nd Lieutenant-Colonel Thos. H. Carter's battalion of sixteen pieces of artillery, composed of Carter's, Page's, Fry's and Reese's batteries. Receiving orders to march on the 3d of June, the division was put in motion early on the morning of the 4th, and after marching some sixteen miles, bivouacked two miles north of Spotsylvania courthouse. Next day, after a march of twenty-one miles, turning to the right at Verdiersville, in order to cross the Rapidan at Racoon or Sommerville ford, we biof the 4th. We were not disturbed, however, in the least during the day; in fact, the enemy exhibited so small a force, entered the town and followed us at so late an hour, that it was generally believed he had retreated. During the day of the 4th, all the wounded who could walk, or be transported in wagons and ambulances, were sent to the rear — many, as it turned out, to be captured or sacrificed in the effort to escape the enemy's cavalry — but near one-half of them, say about 760, were
n that campaign. We are sure that many inquirers after the truth of history will thank us for giving (for the first time) to the world this report of the accomplished soldier, whose gallantry and skill won for him so high a reputation, and whose death on the field at Winchester was lamented as a sad loss to the army, and to the Confederacy. We hope hereafter to publish others of the more important reports of this great campaign.] Report.headquarters Rodes' division, Orange C. H., 1863. Lt. Col. A. S. Pendleton, A. A. General Second Army Corps: Colonel — In compliance with orders, I have the honor here — with to submit a report of the operations of this division during the period which elapsed from the breaking up of camp at Grace church, in Caroline county, to its return to the Rappahannock waters. During this period the division was organized as follows: Daniel's North Carolina brigade, commanded by Brigadier-General Junius Daniel, composed of the following regiment
ne hundred guns; a most trying position even when the opposing artillerists confined their attention to each other, and one which became fearfully so, when both parties, as they did at short intervals, dropped shells in their midst, whilst the sharpshooters were constant and skillful in their attentions. They underwent this terrible trial, not only without murmuring or faltering, but with great cheerfulness, and with the utmost coolness. It is proper to mention that during the night of the 2d, and on the 3d, my troops did not occupy any portion of the town, except that still held by the sharpshooters of the Alabama brigade, under that promising young officer Major Blackford, of the Fifth Alabama. These sharpshooters, together with those of Doles', Iverson's and Ramseur's brigades, annoyed the enemy's artillery and infantry constantly during the period of our occupation of the town, and acted with rare and praiseworthy gallantry. During the night of the 3d my division fell back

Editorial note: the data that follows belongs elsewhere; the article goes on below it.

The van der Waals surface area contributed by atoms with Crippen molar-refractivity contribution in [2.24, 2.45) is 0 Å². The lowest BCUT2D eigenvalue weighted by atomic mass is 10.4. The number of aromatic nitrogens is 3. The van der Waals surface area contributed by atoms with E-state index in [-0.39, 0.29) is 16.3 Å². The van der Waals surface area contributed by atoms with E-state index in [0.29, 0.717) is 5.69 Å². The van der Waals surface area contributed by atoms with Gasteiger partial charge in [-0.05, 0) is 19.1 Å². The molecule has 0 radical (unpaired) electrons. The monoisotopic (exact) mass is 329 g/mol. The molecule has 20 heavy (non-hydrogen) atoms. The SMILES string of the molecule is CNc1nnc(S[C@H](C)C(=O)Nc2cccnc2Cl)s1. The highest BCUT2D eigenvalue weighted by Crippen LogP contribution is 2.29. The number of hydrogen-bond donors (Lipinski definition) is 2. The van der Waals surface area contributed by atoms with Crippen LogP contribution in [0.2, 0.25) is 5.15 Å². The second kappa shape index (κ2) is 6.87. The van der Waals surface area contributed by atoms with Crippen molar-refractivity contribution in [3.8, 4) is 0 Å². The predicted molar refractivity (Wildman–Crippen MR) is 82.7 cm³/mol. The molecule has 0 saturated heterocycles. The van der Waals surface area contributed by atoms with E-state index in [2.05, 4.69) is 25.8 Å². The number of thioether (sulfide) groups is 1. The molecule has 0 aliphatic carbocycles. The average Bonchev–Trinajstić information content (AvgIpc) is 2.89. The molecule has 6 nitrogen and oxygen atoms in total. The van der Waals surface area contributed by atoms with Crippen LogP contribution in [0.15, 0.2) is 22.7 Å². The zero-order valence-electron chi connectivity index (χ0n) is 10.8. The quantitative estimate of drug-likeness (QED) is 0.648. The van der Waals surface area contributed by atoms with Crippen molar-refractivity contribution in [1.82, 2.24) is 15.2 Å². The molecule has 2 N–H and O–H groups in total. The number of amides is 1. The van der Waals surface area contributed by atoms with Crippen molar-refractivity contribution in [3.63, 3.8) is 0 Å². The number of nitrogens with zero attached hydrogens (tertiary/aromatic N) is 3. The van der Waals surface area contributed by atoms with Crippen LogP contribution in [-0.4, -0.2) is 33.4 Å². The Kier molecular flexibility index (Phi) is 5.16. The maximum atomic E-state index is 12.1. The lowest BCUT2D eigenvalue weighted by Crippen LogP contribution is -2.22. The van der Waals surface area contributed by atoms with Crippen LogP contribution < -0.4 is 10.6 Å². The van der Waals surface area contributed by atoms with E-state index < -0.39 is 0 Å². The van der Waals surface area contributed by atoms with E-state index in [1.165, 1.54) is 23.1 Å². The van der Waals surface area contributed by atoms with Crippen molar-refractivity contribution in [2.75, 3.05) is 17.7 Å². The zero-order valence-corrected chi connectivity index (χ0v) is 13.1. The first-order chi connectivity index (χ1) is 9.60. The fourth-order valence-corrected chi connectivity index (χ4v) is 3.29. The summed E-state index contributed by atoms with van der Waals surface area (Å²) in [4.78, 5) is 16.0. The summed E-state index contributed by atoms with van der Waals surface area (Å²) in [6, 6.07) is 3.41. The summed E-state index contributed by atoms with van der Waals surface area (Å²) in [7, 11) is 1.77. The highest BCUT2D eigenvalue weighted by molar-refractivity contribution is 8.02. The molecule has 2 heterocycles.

The conduct of the troops of this division was entirely in accordance with those orders, and challenged the admiration of their commanding officers, whilst it astonished the people along the line of march. These latter, very generally, expected to be treated by us with the wanton cruelty generally exhibited by their troops when they are upon our soil. As a general rule, they apparently expected to see their houses burned down, and all their property carried off or destroyed. From the 23d of June the movements of my command were executed under the immediate supervision of the commander of the corps. Resuming its march on the 24th, the division made fourteen miles, passing through Chambersburg, which had been reoccupied by General Jenkins that morning, and bivouacked on the Conococheague, two and a half miles beyond the town. The Third Alabama regiment, Colonel Battle commanding, was left in the town as a guard for the people, property, &c. At Chambersburg the division of Ge